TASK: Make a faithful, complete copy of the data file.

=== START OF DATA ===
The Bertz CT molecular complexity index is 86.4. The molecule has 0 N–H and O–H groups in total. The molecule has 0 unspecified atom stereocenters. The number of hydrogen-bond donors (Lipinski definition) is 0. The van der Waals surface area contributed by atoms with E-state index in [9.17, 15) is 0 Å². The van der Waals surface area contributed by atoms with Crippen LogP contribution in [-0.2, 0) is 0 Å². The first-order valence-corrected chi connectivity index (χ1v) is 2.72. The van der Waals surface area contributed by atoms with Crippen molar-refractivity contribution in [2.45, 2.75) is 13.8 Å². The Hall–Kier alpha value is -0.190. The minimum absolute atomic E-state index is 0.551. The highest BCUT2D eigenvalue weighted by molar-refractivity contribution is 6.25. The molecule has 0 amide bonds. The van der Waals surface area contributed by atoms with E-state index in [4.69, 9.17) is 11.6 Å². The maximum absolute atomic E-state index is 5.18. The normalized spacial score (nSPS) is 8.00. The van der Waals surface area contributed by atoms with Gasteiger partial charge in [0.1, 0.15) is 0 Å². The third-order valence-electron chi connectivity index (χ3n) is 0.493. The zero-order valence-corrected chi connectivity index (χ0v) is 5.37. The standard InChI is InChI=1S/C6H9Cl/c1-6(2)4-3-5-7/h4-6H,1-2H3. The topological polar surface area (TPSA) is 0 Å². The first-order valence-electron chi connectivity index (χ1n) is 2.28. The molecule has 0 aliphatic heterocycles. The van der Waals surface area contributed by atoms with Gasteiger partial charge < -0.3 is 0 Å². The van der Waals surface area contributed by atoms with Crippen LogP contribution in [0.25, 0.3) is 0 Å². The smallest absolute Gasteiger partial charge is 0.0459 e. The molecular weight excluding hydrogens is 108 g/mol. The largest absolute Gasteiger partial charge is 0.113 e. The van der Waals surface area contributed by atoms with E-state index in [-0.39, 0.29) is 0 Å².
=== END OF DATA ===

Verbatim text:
The Bertz CT molecular complexity index is 86.4. The molecule has 0 N–H and O–H groups in total. The molecule has 0 unspecified atom stereocenters. The number of hydrogen-bond donors (Lipinski definition) is 0. The van der Waals surface area contributed by atoms with E-state index in [9.17, 15) is 0 Å². The van der Waals surface area contributed by atoms with Crippen LogP contribution in [-0.2, 0) is 0 Å². The first-order valence-corrected chi connectivity index (χ1v) is 2.72. The van der Waals surface area contributed by atoms with Crippen molar-refractivity contribution in [2.45, 2.75) is 13.8 Å². The Hall–Kier alpha value is -0.190. The minimum absolute atomic E-state index is 0.551. The highest BCUT2D eigenvalue weighted by molar-refractivity contribution is 6.25. The molecule has 0 amide bonds. The van der Waals surface area contributed by atoms with E-state index in [4.69, 9.17) is 11.6 Å². The maximum absolute atomic E-state index is 5.18. The normalized spacial score (nSPS) is 8.00. The van der Waals surface area contributed by atoms with Gasteiger partial charge in [0.1, 0.15) is 0 Å². The third-order valence-electron chi connectivity index (χ3n) is 0.493. The zero-order valence-corrected chi connectivity index (χ0v) is 5.37. The standard InChI is InChI=1S/C6H9Cl/c1-6(2)4-3-5-7/h4-6H,1-2H3. The topological polar surface area (TPSA) is 0 Å². The first-order valence-electron chi connectivity index (χ1n) is 2.28. The molecule has 0 aliphatic heterocycles. The van der Waals surface area contributed by atoms with Gasteiger partial charge < -0.3 is 0 Å². The van der Waals surface area contributed by atoms with Crippen LogP contribution in [0.25, 0.3) is 0 Å². The smallest absolute Gasteiger partial charge is 0.0459 e. The molecular weight excluding hydrogens is 108 g/mol. The largest absolute Gasteiger partial charge is 0.113 e. The van der Waals surface area contributed by atoms with E-state index in [-0.39, 0.29) is 0 Å².